At the end of June, Whole Foods shoppers got some unwelcome news. After an investigation by the Los Angeles City Attorney's office, the popular supermarket chain agreed to pay an $800,000 settlement in response to allegations they artificially inflated prices for a wide variety of items. "We're taking action to assure consumers get what they pay for," Los Angeles City Attorney Mike Feuer told reporters. "No consumer should ever be overcharged by their local market."
The Los Angeles City Attorney's office, along with San Diego and Santa Monica's city attorneys, alleged in court that Whole Foods systematically inflated prices at stores throughout Southern California. Feuer's office said that there were three primary issues in terms of the alleged price inflation. Whole Foods allegedly lied about the weights of their packaged prepared items sold by the pound, charging customers for more food than they actually received. They also failed to tare the weight of boxes and containers when getting items from salad bars and buffets, and sold items like kebabs and prepared entrees by the piece instead of by weight -- which is a violation of California law.
Under the terms of the settlement, Whole Foods did not admit guilt but agreed to change prices at all of their 74 stores in California, and to pay almost $800,000 in penalties and costs. Whole Foods also has to appoint two liaisons to guarantee price accuracy in their California stores, and for random quarterly audits of all their California locations.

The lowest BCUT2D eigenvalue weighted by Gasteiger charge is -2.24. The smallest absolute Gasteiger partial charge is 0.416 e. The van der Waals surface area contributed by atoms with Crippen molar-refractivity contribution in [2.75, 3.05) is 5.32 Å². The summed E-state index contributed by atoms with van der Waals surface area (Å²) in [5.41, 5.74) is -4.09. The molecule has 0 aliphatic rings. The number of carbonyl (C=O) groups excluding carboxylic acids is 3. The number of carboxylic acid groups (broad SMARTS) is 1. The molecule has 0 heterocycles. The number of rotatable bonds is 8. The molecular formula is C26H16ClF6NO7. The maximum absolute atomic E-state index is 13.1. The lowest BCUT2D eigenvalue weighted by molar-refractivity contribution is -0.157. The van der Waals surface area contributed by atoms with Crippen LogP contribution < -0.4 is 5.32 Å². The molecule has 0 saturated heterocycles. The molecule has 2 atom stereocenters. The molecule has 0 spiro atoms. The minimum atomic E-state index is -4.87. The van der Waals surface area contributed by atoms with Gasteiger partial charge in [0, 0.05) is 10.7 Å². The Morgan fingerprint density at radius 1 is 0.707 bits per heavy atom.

In an open letter to Whole Foods shoppers, chain executives Rob Twyman and Patrick Bradley said that "You may have heard about the now settled California case regarding weights and measures in our stores. We're disappointed that some customers who purchased weighed and measured items in our stores may have been slightly overcharged unintentionally. In some cases, customers were also undercharged. While close to 99% of the millions of transactions we processed during the evaluation period were found to be accurate, we are constantly committed to getting as close to 100-percent accuracy as possible."
A similar lawsuit was filed against Ralph's in 2012 which claimed customers were overcharged on weighted deli items. In that case, Ralph's opted for a similar $1.1 million settlement.
The Los Angeles lawsuit isn't the only legal trouble Whole Foods is facing in California, either. A class action lawsuit filed in Oakland earlier this year alleges the company's online form seeking job applicants' approval for criminal background checks is in violation of the Fair Credit Reporting Act. This follows a lawsuit by the State of California in late 2013 alleging the company sold products that contained unregistered pesticides.